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Everyone thinks there are 13 grape varieties allowed for the production of Chateauneuf-du-Pape Rhone red wines. in fact, since 2009, there are 18. Listen to the story.
Make sure to pronounce Chateauneuf du Pape correctly: https://www.youtube.com/watch?v=9y46M1eAAKc
Châteauneuf-du-Pape is famous for its powerful, rich, spicy and full-bodied red wines made from classic southern Rhône grapes in the South of France.
But Châteauneuf is also famous for being one of the rare appellations to allow a huge variety of grape varieties (including red AND white grapes) to be blended together to make red wines.
The fact of the matter is that the appellation of Châteauneuf allows up to 18 different grapes to be used under the Châteauneuf-du-Pape AOP regulations.
5 of these 18 grapes are actually very rare and hardly used except in very small quantities at some wineries that happen to have small plots of it remaining from an old tradition or working at reviving them.
The original legal text of the AOC Chateauneuf du Pape dating back to 1936 only allowed 13 grapes. The 5 rare ones were added in a recent amendment in 2009.
This is why you will generally hear people talk about Chateauneuf as having 13 grape varieties allowed, even though there are now in reality 18.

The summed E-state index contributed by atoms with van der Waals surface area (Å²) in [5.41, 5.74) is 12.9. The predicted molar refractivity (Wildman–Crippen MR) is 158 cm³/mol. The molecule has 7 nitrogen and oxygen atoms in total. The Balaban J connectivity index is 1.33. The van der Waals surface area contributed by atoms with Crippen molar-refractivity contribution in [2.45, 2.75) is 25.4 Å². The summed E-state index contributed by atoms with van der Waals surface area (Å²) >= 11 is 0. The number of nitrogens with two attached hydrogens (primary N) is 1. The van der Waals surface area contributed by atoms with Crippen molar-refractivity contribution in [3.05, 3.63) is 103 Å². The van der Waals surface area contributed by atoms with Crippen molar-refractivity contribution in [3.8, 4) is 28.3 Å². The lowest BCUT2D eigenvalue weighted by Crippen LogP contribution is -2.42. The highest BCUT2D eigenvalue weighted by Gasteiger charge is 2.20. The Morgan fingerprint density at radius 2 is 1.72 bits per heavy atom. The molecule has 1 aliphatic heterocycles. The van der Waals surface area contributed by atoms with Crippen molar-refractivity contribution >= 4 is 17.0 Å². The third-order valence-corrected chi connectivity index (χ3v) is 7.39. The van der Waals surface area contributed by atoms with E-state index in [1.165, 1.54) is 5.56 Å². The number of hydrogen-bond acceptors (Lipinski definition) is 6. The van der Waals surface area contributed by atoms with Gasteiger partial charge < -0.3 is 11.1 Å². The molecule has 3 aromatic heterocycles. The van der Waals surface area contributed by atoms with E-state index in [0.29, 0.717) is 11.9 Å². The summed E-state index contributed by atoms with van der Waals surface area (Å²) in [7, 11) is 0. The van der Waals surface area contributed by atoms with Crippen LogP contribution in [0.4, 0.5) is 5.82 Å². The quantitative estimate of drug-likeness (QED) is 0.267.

So next time you hear someone boasting about how smart they are and how much they know about wine saying there are 13 grapes n Chateauneuf, you can beat them at it at confirm to them there are in fact.
After watching this video you will even be able to give the names of these 18 grapes.
Those 18 grape varieties are:
A. The Mainstream grapes
3. Mourvèdre (those 3 making the majority of most wines in reality), but also:
B. Other allowed red grapes
1. Counoise: the only other red grape to be used here in significant quantity, the other generally representing small proportions in blends
5. Picpoul Noir
6. Terret Noir
C. Authorised white grapes
1. Grenache Blanc
D. The 5 very rare grapes that are allowed:
1. Clairette Rosé
2. Grenache Gris
4. Picpoul Blanc
5. Picpoul Gris
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